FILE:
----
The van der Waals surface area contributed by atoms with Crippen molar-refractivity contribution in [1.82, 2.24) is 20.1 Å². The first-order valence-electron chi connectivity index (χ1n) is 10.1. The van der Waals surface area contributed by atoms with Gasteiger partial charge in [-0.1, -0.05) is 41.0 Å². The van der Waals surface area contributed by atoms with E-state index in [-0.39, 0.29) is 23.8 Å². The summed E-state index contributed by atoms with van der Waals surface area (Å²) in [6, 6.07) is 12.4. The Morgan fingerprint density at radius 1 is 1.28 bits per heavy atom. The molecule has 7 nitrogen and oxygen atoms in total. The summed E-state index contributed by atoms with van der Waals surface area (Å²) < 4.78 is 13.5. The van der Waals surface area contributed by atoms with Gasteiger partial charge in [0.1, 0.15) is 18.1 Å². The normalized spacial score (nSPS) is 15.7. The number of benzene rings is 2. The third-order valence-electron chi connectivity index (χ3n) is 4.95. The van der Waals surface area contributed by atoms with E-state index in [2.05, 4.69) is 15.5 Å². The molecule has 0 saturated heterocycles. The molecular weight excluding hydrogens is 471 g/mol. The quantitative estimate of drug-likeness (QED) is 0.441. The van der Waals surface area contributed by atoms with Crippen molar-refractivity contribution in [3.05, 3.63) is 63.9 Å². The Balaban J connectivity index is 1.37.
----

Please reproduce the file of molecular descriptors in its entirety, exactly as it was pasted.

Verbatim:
The van der Waals surface area contributed by atoms with Crippen molar-refractivity contribution in [1.82, 2.24) is 20.1 Å². The first-order valence-electron chi connectivity index (χ1n) is 10.1. The van der Waals surface area contributed by atoms with Gasteiger partial charge in [-0.1, -0.05) is 41.0 Å². The van der Waals surface area contributed by atoms with E-state index in [-0.39, 0.29) is 23.8 Å². The summed E-state index contributed by atoms with van der Waals surface area (Å²) in [6, 6.07) is 12.4. The Morgan fingerprint density at radius 1 is 1.28 bits per heavy atom. The molecule has 7 nitrogen and oxygen atoms in total. The summed E-state index contributed by atoms with van der Waals surface area (Å²) < 4.78 is 13.5. The van der Waals surface area contributed by atoms with Gasteiger partial charge in [0.1, 0.15) is 18.1 Å². The normalized spacial score (nSPS) is 15.7. The number of benzene rings is 2. The third-order valence-electron chi connectivity index (χ3n) is 4.95. The van der Waals surface area contributed by atoms with E-state index in [2.05, 4.69) is 15.5 Å². The molecule has 0 saturated heterocycles. The molecular weight excluding hydrogens is 471 g/mol. The quantitative estimate of drug-likeness (QED) is 0.441. The van der Waals surface area contributed by atoms with Crippen molar-refractivity contribution in [3.05, 3.63) is 63.9 Å². The Balaban J connectivity index is 1.37.